Pastors cannot just report to heaven on church finances, they need to be accountable to a regulatory body, the chairperson of the Promotion and Protection of the Rights of Cultural, Religious and Linguistic Rights Communities says.
Thoko Nonhle Mkhwanazi-Xaluva said at the weekend: “When the time comes, they will go to heaven and they will be accountable, but while they are here on Earth, they ought to have a space where they are regulated.”
She added that people often say were called by God to minister to people, and that “the highest place I report to is heaven”.
“You will report to heaven about the doctrine and we are not worried about the doctrine… that’s your business with your God,” said Mkhwanazi-Xaluva.
The Commission has summoned 30 Gauteng church leaders including Archbishop Stephen Zondo to present amongst others the church’s annual financial statements dating back to 2012, bank statements, qualifications of priests, their institution of learning and proof of ordination, annual general meeting’s minutes, title deeds and or lease agreements.
The Commission also demands churches’ statement of faith, governance documents, size of congregation – number of families, church ministry regulating authority, church registration documents, whether the church sells god and on what basis, does the church charge admission fee at gatherings, the mechanism utilise to receive income – tithing, investment, contribution and whether services of foreign religious leaders are utilised and do they have work permits, and how payments are made to foreign religious leaders.
A majority of pastors are angered by this, therefore tomorrow thousands of Christians led by Archbishop Stephen Zondo of the Rivers of Living Waters Ministries will march against the Commission.
Mkhwanazi-Xaluva said churches were registered under the Non-Profit Organisation Act, which stipulates annual financial statements must be submitted, have an annual general meeting and select board members.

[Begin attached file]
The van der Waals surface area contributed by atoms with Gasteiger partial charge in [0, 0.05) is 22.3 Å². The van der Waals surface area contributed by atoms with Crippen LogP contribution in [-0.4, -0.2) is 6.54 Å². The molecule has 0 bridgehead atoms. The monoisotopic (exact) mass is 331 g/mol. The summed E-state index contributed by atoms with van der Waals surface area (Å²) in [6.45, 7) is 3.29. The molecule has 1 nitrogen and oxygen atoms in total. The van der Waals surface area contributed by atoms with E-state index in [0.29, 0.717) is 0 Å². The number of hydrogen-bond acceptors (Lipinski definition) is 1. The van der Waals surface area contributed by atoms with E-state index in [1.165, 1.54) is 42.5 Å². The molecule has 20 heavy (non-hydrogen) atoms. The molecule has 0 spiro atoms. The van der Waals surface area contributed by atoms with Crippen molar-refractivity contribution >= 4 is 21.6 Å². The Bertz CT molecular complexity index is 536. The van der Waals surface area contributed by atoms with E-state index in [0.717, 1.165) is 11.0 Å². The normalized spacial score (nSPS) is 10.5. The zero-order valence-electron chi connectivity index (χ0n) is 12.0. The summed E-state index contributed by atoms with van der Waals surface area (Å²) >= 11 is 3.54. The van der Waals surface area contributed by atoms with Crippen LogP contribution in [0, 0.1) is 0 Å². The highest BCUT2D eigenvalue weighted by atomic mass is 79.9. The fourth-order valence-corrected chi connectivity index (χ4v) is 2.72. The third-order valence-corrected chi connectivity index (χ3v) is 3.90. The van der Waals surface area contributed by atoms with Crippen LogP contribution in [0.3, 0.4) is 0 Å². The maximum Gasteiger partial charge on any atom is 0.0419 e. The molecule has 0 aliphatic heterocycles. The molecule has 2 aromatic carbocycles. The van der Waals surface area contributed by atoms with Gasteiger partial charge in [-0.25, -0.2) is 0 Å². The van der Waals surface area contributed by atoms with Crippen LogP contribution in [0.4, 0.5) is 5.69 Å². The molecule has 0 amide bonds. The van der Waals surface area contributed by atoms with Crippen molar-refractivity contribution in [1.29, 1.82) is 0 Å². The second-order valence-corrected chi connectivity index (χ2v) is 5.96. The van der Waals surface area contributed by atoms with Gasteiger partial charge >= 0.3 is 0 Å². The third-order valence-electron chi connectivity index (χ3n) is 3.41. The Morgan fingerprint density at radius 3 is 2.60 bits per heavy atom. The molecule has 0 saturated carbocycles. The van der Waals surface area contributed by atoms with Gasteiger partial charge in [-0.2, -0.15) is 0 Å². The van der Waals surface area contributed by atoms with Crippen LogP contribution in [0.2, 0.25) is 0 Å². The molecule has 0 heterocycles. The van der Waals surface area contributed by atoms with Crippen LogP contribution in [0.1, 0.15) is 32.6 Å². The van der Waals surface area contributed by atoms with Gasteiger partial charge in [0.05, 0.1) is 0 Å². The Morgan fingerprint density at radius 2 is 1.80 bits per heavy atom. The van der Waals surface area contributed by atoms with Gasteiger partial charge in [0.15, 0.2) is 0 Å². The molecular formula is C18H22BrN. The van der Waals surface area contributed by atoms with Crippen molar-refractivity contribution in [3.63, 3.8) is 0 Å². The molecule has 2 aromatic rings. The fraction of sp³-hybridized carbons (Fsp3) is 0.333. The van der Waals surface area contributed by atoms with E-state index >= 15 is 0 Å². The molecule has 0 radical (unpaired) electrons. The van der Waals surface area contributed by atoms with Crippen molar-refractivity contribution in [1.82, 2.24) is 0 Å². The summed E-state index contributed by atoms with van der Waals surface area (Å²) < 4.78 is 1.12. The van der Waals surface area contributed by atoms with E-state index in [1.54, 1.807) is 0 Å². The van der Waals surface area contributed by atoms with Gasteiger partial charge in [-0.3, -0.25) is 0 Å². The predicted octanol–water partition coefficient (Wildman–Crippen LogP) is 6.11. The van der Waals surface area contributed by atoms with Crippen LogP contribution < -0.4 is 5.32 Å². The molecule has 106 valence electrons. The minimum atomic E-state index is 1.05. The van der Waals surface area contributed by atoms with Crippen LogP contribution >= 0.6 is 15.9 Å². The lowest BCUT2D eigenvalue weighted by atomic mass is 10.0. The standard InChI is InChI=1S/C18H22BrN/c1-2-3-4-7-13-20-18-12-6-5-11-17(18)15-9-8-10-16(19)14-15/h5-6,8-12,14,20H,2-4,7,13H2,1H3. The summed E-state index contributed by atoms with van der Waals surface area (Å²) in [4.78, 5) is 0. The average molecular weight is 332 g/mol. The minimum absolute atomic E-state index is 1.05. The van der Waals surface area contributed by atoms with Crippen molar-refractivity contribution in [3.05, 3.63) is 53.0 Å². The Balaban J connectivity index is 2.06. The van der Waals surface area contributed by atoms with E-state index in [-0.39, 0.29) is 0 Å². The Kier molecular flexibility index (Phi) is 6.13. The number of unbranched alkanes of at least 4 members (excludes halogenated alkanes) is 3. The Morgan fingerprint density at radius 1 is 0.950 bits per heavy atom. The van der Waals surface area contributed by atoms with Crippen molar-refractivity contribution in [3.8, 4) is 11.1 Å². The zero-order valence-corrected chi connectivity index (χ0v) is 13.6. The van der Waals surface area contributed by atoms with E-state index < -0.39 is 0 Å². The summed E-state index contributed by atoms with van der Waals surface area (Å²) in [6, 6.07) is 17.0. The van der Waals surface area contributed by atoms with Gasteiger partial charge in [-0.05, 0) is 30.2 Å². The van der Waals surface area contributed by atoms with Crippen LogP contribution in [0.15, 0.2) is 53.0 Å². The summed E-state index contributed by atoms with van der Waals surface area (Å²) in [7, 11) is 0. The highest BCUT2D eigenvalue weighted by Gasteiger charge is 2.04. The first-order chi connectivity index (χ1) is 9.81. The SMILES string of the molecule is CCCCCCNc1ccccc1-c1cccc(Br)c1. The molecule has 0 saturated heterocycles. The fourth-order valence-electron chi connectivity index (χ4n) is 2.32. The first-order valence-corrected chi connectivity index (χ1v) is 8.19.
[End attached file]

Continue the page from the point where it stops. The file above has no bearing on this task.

“How you spent public funds is of public interest,” added Mkhwanazi-Xaluva. “The annual financial documents are public documents.”
Pastors must also account for the commercialising of prayer water, she said. “If you are buying water for R4 and selling it for R30 after praying for it, are you saying prayer is worth R26? What is your mark-up for prayer, because this water is not for thirst, it’s now holy water.
“Are you saying you have commercialised prayer. When they have a mark-up of over 300% … do they still fall under the non-profit act?”
Zondo and other pastors further said the Commission claimed the South African Council of Churches (SACC) was the complaint against them, but the council has disputed that.
Zondo said: “The commission is waging a witch-hunt against the church under false pretences. We demand the commission furnish us with the complaint against us [it claims is] from the SACC.”
He said the church was given less than a week to appear and delivered voluminous documentation and sensitive information.
Zondo said the church could only present documents “to a proper regulatory or legislative authority”.
Mkhwanazi-Xaluva said this was akin to questioning Public Protector Thuli Madonsela for “demanding the Nkandla report because she is not a regulatory body”, although she was a Chapter 9 institution. She said the Commission is also a Chapter 9 institution.
Zondo said they will shall march in “our thousands to voice our displeasure and issue a stern warning that should this matter not be resolved amicably, the church will demonstrate its full might. We demand respect and dignity from the Commission in line with its Constitutional mandate”.
Mkhwanazi-Xaluva said she was very curious about staging a march in protest against furnishing the Commission with “their annual financial statements. Why is it a crisis for you unless you have something to hide. If they were registered as a PTY or something, I would understand and they would be paying tax.”